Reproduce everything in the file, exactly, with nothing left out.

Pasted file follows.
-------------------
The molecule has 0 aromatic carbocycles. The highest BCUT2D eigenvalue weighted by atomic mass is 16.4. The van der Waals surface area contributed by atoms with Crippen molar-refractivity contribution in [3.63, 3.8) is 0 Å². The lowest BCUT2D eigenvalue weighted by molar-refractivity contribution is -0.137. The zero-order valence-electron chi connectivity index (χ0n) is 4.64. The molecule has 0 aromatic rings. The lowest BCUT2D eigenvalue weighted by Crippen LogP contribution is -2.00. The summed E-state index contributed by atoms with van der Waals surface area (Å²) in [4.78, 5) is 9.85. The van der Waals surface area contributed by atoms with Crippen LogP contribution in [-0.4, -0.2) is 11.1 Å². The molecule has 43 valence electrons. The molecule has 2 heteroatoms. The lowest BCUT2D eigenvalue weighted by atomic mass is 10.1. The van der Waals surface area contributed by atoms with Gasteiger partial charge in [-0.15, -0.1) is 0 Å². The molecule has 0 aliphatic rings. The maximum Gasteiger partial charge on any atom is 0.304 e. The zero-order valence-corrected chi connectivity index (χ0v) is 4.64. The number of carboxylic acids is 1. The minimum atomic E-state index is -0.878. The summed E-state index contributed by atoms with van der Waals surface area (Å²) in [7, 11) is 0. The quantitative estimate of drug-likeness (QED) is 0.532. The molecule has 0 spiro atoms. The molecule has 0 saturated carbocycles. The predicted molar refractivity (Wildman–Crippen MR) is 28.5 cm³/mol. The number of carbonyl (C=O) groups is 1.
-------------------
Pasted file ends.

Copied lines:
The molecule has 0 aromatic carbocycles. The highest BCUT2D eigenvalue weighted by atomic mass is 16.4. The van der Waals surface area contributed by atoms with Crippen molar-refractivity contribution in [3.63, 3.8) is 0 Å². The lowest BCUT2D eigenvalue weighted by molar-refractivity contribution is -0.137. The zero-order valence-electron chi connectivity index (χ0n) is 4.64. The molecule has 0 aromatic rings. The lowest BCUT2D eigenvalue weighted by Crippen LogP contribution is -2.00. The summed E-state index contributed by atoms with van der Waals surface area (Å²) in [4.78, 5) is 9.85. The van der Waals surface area contributed by atoms with Crippen LogP contribution in [-0.4, -0.2) is 11.1 Å². The molecule has 43 valence electrons. The molecule has 2 heteroatoms. The lowest BCUT2D eigenvalue weighted by atomic mass is 10.1. The van der Waals surface area contributed by atoms with Gasteiger partial charge in [-0.15, -0.1) is 0 Å². The molecule has 0 aliphatic rings. The maximum Gasteiger partial charge on any atom is 0.304 e. The zero-order valence-corrected chi connectivity index (χ0v) is 4.64. The number of carboxylic acids is 1. The minimum atomic E-state index is -0.878. The summed E-state index contributed by atoms with van der Waals surface area (Å²) in [7, 11) is 0. The quantitative estimate of drug-likeness (QED) is 0.532. The molecule has 0 spiro atoms. The molecule has 0 saturated carbocycles. The predicted molar refractivity (Wildman–Crippen MR) is 28.5 cm³/mol. The number of carbonyl (C=O) groups is 1.